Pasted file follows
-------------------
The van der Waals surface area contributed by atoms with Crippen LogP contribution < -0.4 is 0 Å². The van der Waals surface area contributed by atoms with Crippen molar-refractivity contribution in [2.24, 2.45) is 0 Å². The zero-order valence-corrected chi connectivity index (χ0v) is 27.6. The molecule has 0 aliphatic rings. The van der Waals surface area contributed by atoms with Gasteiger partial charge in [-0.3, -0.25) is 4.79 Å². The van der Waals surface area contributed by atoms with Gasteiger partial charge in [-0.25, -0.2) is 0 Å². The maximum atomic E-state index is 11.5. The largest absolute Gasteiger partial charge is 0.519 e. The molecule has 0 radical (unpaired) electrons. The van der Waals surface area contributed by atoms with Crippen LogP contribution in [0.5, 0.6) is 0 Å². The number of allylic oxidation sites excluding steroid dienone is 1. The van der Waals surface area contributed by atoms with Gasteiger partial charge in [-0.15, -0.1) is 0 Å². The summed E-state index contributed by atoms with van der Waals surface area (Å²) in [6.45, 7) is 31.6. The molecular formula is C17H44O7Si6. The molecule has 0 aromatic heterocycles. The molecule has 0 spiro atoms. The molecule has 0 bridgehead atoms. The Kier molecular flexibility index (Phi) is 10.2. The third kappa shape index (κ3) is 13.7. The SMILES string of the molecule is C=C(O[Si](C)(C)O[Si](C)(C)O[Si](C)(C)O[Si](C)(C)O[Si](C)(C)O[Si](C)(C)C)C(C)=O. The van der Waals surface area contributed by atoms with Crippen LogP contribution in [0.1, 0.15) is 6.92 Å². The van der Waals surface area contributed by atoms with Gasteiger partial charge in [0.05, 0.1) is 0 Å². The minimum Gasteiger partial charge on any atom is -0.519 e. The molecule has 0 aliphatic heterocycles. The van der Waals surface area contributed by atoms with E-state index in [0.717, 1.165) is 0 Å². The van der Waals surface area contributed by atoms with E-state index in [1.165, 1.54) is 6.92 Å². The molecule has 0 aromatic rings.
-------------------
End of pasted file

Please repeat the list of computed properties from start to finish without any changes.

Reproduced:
The van der Waals surface area contributed by atoms with Crippen LogP contribution < -0.4 is 0 Å². The van der Waals surface area contributed by atoms with Crippen molar-refractivity contribution in [2.24, 2.45) is 0 Å². The zero-order valence-corrected chi connectivity index (χ0v) is 27.6. The molecule has 0 aliphatic rings. The van der Waals surface area contributed by atoms with Gasteiger partial charge in [-0.3, -0.25) is 4.79 Å². The van der Waals surface area contributed by atoms with Gasteiger partial charge in [-0.25, -0.2) is 0 Å². The maximum atomic E-state index is 11.5. The largest absolute Gasteiger partial charge is 0.519 e. The molecule has 0 radical (unpaired) electrons. The van der Waals surface area contributed by atoms with Crippen LogP contribution in [0.5, 0.6) is 0 Å². The number of allylic oxidation sites excluding steroid dienone is 1. The van der Waals surface area contributed by atoms with Gasteiger partial charge in [-0.15, -0.1) is 0 Å². The summed E-state index contributed by atoms with van der Waals surface area (Å²) in [6.45, 7) is 31.6. The molecular formula is C17H44O7Si6. The molecule has 0 aromatic heterocycles. The molecule has 0 spiro atoms. The molecule has 0 bridgehead atoms. The Kier molecular flexibility index (Phi) is 10.2. The third kappa shape index (κ3) is 13.7. The SMILES string of the molecule is C=C(O[Si](C)(C)O[Si](C)(C)O[Si](C)(C)O[Si](C)(C)O[Si](C)(C)O[Si](C)(C)C)C(C)=O. The van der Waals surface area contributed by atoms with Crippen LogP contribution in [0.1, 0.15) is 6.92 Å². The van der Waals surface area contributed by atoms with Gasteiger partial charge in [0.05, 0.1) is 0 Å². The minimum Gasteiger partial charge on any atom is -0.519 e. The molecule has 0 aliphatic heterocycles. The van der Waals surface area contributed by atoms with E-state index in [0.717, 1.165) is 0 Å². The van der Waals surface area contributed by atoms with E-state index in [1.165, 1.54) is 6.92 Å². The molecule has 0 aromatic rings.